Does China have evictions?

Does China have evictions?


A few years ago, my grandma, was dragged out of her house on a cold winter morning by a local gang. Moments later, the conspired village government ordered bulldozers to smash everything to rubble, and committed what’s called a “forced eviction.” 

My grandma is a hard-working, law-abiding farmer.

I’d heard some words about evictions before, but never thought it’d happen to my family. We first sought help from the police and city officials; both turned a blind eye on us. I contacted local newspapers, state TV in hope of exposing the story. No media would even touch us. From then on, I realized, the only way for us to become helped is to help ourselves. I stayed up reading similar cases I found online, and printed relevant papers and law. The next day, I told my grandma the “radical” idea that we had to file a lawsuit against the village government. 

As I became involved, I soon realized how common forced evictions are in my town. I found many more villages demolished without consent, villagers’ livelihood raided, left with nothing to start anew. Most evicted are illiterate farmers, who know nothing about the law or how to protect themselves. After having their asses kicked by the police at sit-ins, most give up their fights, seeing no alternative. 

I began helping the other evicted from my grandma’s village. I convinced more families to take legal action after sharing our experiences. Furthermore, I helped vet lawyers, build cases, collect evidence. Lastly, I never turn down requests to voice people’s losses into pleading letters addressed to Beijing. They never proved to work, but I’ve realized, the hope the letters carry is equally important. Over the years, I maintain contact with the group when I’m away, run around town in between agencies when I’m home. I rally groups across different villages. More families sue and win. I’ve written many articles, hoping to bring this issue to the forefront of discussion, but like my family before the hit, most people remain indifferent.

Map showing the territorial claims of the PRC.

For us affected, a village government that colludes with virtually everything is too big to take down. Because of the lawsuits, my parents are harassed at work; my grandma’s dog died mysteriously of poison; I receive threat letters. Even after we win in court, justice is hard to claim, since the village government pays little respect to the court, who also has little interest to enforce. Our lawsuits become passed as balls from one bureaucracy to another. I’ve grown more cynical toward this corrupt system rotten to its marrow. I find myself constantly caught in between how much I want to do and how little I am able to achieve.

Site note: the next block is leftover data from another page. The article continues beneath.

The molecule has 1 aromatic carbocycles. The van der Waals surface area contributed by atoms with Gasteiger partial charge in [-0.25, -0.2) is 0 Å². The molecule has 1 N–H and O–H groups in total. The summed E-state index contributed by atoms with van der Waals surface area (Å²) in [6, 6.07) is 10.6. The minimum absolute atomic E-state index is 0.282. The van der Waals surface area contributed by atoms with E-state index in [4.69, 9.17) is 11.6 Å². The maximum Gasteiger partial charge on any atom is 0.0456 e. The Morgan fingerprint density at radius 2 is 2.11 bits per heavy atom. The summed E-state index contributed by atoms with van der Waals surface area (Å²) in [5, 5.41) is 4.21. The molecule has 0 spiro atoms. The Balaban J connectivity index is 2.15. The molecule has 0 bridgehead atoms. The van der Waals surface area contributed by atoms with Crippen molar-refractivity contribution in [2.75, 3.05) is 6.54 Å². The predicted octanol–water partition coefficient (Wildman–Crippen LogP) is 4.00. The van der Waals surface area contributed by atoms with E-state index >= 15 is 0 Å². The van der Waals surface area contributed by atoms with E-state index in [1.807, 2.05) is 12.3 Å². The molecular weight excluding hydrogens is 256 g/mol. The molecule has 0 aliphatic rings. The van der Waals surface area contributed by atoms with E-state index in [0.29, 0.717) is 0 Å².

But I always try to find lights for hope.

I was once in Latvia for school. On my way to an afternoon lecture, I gave my seat to an old man on a crowded bus. He said, “spasibo, spasibo.”

I was surprised: he’d uttered those words so naturally that it was evident Russian’s his native and only language. However, also a language rejected by Latvia by law. Moreover, I wondered about his life, every day, struggling to make sense of every word that surrounds him, from bus stops to grocery tags. I imagined the powerlessness and isolation he had felt, which reminded me of my folks back home. 

“Cold for July, isn’t it?” and I asked about his day. Despite my child-like Russian, we managed to chat briefly. Before getting off, he thanked me again with a warming smile. 

I hoped he’d received some warmth that day, some camaraderie from a stranger. Moments like those remind me that, however small, goodness vested in people still matters. And I understand ever more firmly that any doubt I have must become trumped by persevering optimism. I need to carry families through despair to continue the appeals. I need to call out injustice otherwise taken for granted. Such is my faith in action, my mission of hope. 

Does China have evictions?